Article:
In my youth, I noticed an odd dynamic in my extended family. My Sephardi grandmother, born in Alexandria, Egypt, often denounced “the Arabs,” a group toward which she felt a kind of intimate hostility. When I said something about the Middle East that she deemed naive, she’d insist that if I understood Arabic, as she did, I too would understand the capricious, treacherous Arab mind.
Some of my Ashkenazi relatives shared similar stereotypes, but with one noteworthy difference: When they talked about Arabs, they included my grandmother and her Sephardi relatives in the definition. I remember one Shabbat dinner, many years ago, during which my grandmother lustily denounced Yasser Arafat. An Ashkenazi relative leaned across the table to me and whispered, “She is Arafat.”
All this came flooding back when I noticed this weekend’s comments by Israeli interior minister Eli Yishai about the Eritrean and Sudanese migrants whose presence has sparked such ugliness in Israel in recent weeks. “Most of those people arriving here are Muslims who think the country doesn't belong to us, the white man," Yishai told the Israeli newspaper Maariv.
“Us, the white man.” Here’s a photograph of Eli Yishai, whose parents immigrated to Israel from Tunisia:
A little more Barack Obama than Mitt Romney, wouldn’t you say?
Yishai’s comments illustrate the awful paradox of contemporary Sephardi (or more accurately, Mizrahi) identity. As in my own family, Jews from Arab lands were long seen by their haughty Ashkenazi cousins as, well, Arabs. Intra-Jewish bigotry has certainly declined since Israel’s early years, when David Ben Gurion said that Israel’s Mizrahi immigrants had “no Jewish education.” But it persists. A Mizrahi friend who speaks Hebrew with the guttural pronunciation indigenous to the Middle East recently told me that he is routinely hassled at Ben Gurion airport because his Hebrew sounds too much like Arabic. In her fascinating book, We Look Like the Enemy, Rachel Shabi tells of swarthy Mizrahi Jews who in order to avoid being mistaken for Palestinians by the Israeli police begin wearing kippot or Jewish stars.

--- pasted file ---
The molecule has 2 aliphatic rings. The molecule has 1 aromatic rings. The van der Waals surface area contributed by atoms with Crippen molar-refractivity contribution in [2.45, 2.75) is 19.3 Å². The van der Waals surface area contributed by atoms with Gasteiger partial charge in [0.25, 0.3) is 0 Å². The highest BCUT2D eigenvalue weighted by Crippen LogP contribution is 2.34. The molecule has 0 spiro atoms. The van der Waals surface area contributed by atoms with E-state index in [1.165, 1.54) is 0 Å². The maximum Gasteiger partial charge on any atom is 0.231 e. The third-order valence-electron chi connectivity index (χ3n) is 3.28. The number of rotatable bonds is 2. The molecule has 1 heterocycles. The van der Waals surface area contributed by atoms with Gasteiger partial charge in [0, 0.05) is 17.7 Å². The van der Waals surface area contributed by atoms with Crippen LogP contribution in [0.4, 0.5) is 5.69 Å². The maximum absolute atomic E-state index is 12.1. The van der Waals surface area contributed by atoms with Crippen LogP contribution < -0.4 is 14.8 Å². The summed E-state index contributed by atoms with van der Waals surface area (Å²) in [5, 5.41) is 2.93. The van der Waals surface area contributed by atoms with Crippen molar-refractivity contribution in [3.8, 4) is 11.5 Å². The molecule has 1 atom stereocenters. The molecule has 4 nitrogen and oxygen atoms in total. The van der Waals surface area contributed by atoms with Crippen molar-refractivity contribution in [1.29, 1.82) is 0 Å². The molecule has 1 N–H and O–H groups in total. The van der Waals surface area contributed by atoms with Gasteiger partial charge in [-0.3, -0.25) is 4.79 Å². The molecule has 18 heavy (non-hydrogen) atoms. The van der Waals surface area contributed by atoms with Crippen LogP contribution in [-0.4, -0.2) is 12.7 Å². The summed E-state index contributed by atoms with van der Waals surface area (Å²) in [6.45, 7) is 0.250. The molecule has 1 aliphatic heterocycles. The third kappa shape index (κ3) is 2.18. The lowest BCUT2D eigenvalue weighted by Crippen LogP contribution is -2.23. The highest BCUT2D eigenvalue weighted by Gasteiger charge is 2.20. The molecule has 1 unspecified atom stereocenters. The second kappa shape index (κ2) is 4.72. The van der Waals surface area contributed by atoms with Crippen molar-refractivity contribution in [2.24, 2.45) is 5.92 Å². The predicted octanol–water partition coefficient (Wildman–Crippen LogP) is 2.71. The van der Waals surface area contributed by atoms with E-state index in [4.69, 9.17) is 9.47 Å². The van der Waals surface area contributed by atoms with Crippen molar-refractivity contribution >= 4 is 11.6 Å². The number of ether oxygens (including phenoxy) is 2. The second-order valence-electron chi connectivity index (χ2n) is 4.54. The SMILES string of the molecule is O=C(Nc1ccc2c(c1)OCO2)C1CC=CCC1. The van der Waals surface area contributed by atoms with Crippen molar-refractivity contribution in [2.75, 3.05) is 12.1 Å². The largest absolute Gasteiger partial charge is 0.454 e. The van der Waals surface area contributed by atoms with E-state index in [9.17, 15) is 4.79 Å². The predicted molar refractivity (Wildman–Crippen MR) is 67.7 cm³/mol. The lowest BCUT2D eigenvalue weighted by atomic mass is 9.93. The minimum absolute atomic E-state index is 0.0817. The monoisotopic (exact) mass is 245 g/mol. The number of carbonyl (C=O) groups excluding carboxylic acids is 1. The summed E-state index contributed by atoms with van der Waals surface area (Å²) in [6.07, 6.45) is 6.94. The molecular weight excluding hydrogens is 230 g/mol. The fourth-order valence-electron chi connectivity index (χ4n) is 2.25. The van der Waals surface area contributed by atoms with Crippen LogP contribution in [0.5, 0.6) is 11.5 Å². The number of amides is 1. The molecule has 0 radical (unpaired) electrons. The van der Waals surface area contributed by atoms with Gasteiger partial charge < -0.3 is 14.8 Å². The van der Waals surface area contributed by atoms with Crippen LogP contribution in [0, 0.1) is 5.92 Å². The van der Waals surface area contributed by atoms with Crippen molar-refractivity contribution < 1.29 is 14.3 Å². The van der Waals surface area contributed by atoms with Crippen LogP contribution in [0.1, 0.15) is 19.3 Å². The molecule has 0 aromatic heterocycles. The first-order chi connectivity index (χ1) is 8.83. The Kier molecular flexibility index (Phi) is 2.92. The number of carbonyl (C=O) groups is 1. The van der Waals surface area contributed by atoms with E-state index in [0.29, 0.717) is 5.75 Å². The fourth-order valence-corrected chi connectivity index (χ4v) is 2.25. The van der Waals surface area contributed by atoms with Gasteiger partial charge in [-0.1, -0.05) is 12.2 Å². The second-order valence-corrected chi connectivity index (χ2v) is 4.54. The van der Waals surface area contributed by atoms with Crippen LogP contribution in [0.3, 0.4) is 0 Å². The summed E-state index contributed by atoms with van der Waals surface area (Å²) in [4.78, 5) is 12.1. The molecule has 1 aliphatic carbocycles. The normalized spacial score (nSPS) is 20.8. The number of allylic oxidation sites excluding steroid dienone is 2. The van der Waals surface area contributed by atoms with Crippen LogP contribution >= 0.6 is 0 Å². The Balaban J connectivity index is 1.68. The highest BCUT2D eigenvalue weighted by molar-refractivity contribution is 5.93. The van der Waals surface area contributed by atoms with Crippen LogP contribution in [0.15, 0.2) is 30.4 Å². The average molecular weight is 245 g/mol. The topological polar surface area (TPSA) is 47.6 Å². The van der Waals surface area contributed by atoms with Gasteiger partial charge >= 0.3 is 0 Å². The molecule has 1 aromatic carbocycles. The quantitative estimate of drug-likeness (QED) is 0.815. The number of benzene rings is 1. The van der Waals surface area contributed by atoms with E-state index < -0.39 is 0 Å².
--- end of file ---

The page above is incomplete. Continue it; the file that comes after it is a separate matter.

And historically, Israel’s Mizrahi Jews haven’t just been deemed Arabs. They’ve been deemed black. In Israel’s early years, Shabi notes, Yiddish-speaking Ashkenazi Jews sometimes called their Mizrahi counterparts “Schwarz.” In 1971, a group of radical Mizrahi activists even appropriated the term, calling themselves the “Black Panthers.”
Now along comes Yishai, the leader of Shas--a party born to give voice to the very Mizrahi Jews long considered black--to declare that Israel must expel its African migrants because Israel is for “us, the white man.” (As you might imagine given the gendered language, Yishai doesn’t have particularly enlightened ideas about women either).
This is the same Eli Yishai who in 2010 denounced a lawsuit by Mizrahi Jews protesting their school’s decision to segregate Mizrahi girls from their Askhenazi classmates. The lawsuit, Yishai feared, would upset the Ashkenazi ultra-Orthodox leadership that Shas’s rabbis mimic. Partly out of disgust, a rebel Shas parliamentarian, Haim Amsalem, last year launched a new Mizrahi political party aimed at fighting discrimination and promoting a “unifying and tolerant Jewish approach” to social divides. Amsalem, an Israeli hero almost unknown among American Jews, represents a radically different Mizrahi spirit, freed from both hatred and self-hatred. His party is called Am Shalem (Whole Nation). Whole nation: black, white, Arab, Jew and yes, Arab Jew as well.
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